Is Guillermo Rigondeaux OK? Boxer loses 80 percent vision in cooking accident
Rigondeaux was cooking black beans in Miami last week when the pressure cooker exploded and boiling water landed in his eyes
Cuban boxing star Guillermo Rigondeaux has lost about 80 percent of his vision following an accident involving a pressure cooker. Rigondeaux was cooking black beans in Miami last week when the pressure cooker exploded. Rigondeaux’s manager Alex Boronte said that the boxer's corneas were burned as boiling water landed in his eyes. He has suffered other burns too.
Boronte told ESPN that the process of regenerating the corneas can take up to two weeks. They generally start to regenerate in 48 to 72 hours. The boxing star can see sunlight and shadows. "The next week to 10 days is really going to define his fighting career and his future because that's when the cornea needs to regenerate itself and he can see or not," Boronte said. "But gathering from the last 24 hours, he's doing really good."
"He was scheduled to fight before the year's over, sometime in August, so the next 72 hours are the most important," the boxing legend's manager said." "He's a little depressed seeing the decline in his ability, but it's mostly psychological. "I asked him, 'Do you feel old?' He says, 'No, it's not like that.' I know he still has some ability because he showed it in the ninth and 10th round [last week after being floored in Round 8]. He wants to fight again, I'm sure. Fight one more time and see where he stands."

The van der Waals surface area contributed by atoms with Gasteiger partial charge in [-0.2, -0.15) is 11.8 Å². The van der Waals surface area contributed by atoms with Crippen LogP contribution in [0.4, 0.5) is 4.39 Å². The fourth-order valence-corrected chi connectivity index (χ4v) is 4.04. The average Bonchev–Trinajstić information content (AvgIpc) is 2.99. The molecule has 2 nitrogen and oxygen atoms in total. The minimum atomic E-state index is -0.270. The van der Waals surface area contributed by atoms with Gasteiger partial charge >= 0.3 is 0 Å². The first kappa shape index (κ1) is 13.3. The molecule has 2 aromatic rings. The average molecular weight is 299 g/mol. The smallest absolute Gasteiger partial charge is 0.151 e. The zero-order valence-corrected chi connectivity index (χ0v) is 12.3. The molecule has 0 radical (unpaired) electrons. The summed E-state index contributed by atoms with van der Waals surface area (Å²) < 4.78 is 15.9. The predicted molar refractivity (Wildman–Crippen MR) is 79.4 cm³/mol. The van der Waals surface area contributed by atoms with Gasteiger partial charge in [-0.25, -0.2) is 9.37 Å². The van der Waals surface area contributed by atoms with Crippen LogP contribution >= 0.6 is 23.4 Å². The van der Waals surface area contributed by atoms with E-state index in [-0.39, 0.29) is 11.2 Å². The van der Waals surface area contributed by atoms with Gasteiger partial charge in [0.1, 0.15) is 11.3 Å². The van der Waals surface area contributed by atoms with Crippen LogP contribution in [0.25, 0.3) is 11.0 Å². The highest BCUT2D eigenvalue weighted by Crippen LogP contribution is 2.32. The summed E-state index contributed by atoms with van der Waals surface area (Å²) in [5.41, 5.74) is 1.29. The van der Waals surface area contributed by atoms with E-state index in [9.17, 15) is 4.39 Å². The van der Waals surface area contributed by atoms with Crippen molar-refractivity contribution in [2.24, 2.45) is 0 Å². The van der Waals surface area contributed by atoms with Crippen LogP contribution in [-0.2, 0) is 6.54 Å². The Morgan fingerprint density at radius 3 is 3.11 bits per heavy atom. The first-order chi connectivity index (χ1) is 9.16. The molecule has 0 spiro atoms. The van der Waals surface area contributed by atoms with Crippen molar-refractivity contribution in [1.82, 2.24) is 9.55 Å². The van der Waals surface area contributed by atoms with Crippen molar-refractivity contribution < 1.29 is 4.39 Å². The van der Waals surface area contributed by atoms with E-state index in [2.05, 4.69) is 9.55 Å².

Rigondeaux, born on September 30, 1980, is a former world champion in two weight classes. Between 2013 and 2017, he held the unified WBA (Super), WBO and Ring magazine super bantamweight titles. He also held the WBA (Regular) bantamweight title from 2020 to 2021. Back in 2017, he was challenged for the WBO junior lightweight title.
Rigondeaux possesses one of the greatest amateur records of all time. He won consecutive gold medals in the bantamweight division at the 2000 and 2004 Summer Olympics and is also a seven-time Cuban national champion at bantamweight. The boxer completed his amateur career with a record of nearly 475 fights with 12 losses. The last of his losses took place in 2003, and he turned professional after his defection in 2009.
Boxing trainer Freddie Roach has applauded Rigondeaux, saying he was probably the greatest talent I've ever seen." Rigondeaux is reportedly known for his fast hand speed, punching power, counterpunching abilities, athleticism, reflexes, footwork and defensive elusiveness.